You see a flicker of recognition in your mum. Then you think you might be mistaken.
She looks nervous as you try to greet her. You wonder if she sees you as a complete stranger.
You reluctantly back away a bit, chatting with the latest news.
You don't know if your mum recognises you. At all.
You're not going to give up visiting – you know from her nurses that just because she can’t always respond, that doesn’t mean she’s not there.
You trust that more will be done to ease the lives of families like your own in future. And you hold on to that chance that progress will be made in time to help your mum.
Help us do more for dementia patients
Many people think that Alzheimer’s is just an inevitable part of old age – but it isn’t. It’s one of many neurodegenerative disorders, and one day we think they’ll be treatable, like many other life-threatening diseases.
We’re investigating the role of trace metals like iron in the brain to see how they can help us better understand, diagnose, and thereby treat dementia early on. Even though we’re a small team, our research is internationally renowned and we’re making a difference.
Last year £10,000 in donations helped us to hire Dr James Everett, a talented postdoctoral researcher. James’s research demonstrated how iron chemistry in the brain is disrupted by a hallmark process in Alzheimer’s disease. This gives us better information about what can be detected in brain scans to enable earlier diagnosis, and clearer ideas about how future treatment could protect against damage associated with the process.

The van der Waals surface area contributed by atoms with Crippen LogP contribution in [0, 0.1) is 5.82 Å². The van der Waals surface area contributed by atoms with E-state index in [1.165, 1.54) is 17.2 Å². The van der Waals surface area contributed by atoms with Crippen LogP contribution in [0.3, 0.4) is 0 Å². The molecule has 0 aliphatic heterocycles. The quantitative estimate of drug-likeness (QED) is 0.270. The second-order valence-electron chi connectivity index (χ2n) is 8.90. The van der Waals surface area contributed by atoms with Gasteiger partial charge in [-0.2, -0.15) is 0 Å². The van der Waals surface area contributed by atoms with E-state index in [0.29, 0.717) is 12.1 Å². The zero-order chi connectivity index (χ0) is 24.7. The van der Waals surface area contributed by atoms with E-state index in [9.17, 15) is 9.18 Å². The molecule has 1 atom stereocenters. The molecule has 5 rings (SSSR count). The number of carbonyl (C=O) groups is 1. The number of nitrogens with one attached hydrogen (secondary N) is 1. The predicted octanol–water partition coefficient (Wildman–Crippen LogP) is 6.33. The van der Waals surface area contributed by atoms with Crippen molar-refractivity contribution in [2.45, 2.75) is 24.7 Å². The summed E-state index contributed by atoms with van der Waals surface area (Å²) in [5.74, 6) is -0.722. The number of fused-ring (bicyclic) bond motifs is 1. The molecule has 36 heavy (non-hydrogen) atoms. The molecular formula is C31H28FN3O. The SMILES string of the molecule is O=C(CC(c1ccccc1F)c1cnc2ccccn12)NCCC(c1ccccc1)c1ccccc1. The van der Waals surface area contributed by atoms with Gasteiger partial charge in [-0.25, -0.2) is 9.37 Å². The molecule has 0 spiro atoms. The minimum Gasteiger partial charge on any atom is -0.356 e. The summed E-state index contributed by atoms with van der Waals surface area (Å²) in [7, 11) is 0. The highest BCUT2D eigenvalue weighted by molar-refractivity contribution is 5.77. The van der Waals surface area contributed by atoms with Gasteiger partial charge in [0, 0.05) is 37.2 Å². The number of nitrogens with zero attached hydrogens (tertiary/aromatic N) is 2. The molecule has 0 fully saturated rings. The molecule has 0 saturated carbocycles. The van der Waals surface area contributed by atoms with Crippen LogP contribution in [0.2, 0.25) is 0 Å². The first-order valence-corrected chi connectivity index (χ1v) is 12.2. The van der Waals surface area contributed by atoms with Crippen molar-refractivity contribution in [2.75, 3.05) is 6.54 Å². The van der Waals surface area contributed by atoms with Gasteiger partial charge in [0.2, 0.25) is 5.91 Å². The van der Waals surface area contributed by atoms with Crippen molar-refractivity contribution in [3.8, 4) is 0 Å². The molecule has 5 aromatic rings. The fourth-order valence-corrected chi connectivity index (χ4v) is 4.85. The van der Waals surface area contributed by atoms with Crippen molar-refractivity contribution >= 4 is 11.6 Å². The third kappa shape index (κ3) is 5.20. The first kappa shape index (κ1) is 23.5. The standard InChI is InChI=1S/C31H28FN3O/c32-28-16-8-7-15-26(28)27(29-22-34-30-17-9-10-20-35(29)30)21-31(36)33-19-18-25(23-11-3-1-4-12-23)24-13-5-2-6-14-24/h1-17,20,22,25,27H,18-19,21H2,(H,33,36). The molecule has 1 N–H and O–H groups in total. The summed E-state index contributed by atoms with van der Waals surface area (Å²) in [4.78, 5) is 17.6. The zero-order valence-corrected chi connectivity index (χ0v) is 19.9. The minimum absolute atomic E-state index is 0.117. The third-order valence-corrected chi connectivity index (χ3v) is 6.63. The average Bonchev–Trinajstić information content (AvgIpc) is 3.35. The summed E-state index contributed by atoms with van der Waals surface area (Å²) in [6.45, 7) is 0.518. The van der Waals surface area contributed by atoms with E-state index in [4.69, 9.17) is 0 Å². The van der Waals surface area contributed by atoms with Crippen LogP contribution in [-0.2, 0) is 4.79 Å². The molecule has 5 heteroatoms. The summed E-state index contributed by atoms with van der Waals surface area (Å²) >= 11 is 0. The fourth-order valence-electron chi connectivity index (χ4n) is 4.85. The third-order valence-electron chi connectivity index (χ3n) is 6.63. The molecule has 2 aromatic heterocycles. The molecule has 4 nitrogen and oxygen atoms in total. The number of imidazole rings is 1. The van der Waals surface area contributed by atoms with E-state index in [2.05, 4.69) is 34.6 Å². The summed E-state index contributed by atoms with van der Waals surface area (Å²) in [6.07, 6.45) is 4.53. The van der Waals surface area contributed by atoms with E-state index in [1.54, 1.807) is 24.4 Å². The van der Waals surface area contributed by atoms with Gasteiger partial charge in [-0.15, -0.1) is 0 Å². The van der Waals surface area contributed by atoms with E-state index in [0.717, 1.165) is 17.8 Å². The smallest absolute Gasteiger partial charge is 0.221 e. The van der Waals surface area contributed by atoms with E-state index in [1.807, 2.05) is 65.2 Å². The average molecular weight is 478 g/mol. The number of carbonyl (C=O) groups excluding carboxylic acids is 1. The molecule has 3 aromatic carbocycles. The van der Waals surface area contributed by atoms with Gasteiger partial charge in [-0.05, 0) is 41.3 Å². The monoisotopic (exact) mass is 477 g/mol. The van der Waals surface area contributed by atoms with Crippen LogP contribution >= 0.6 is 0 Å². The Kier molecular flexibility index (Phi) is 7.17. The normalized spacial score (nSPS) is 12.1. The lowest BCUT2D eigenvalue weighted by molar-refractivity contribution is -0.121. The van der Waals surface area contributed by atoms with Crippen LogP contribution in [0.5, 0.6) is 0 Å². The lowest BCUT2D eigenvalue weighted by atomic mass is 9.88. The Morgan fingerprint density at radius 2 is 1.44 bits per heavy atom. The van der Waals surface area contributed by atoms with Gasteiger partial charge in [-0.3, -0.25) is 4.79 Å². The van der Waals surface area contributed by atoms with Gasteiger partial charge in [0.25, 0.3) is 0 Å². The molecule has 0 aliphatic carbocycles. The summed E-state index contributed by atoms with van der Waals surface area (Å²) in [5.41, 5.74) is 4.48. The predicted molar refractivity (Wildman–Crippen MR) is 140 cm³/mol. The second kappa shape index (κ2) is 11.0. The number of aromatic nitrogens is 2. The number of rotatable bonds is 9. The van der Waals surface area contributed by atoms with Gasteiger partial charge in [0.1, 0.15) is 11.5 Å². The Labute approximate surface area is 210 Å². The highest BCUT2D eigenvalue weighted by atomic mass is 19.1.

James’ work has helped us to win a major project grant from the EPSRC, and time at international research facilities such as the Advanced Light Source in Berkeley, USA, and the Diamond Light Source, UK, to continue our work.
These are all significant steps forward, and it was donations which helped make these advances possible. Thank you to everyone who donates. We look forward to proving your faith in us worthwhile.
Dr Joanna Collingwood, School of Engineering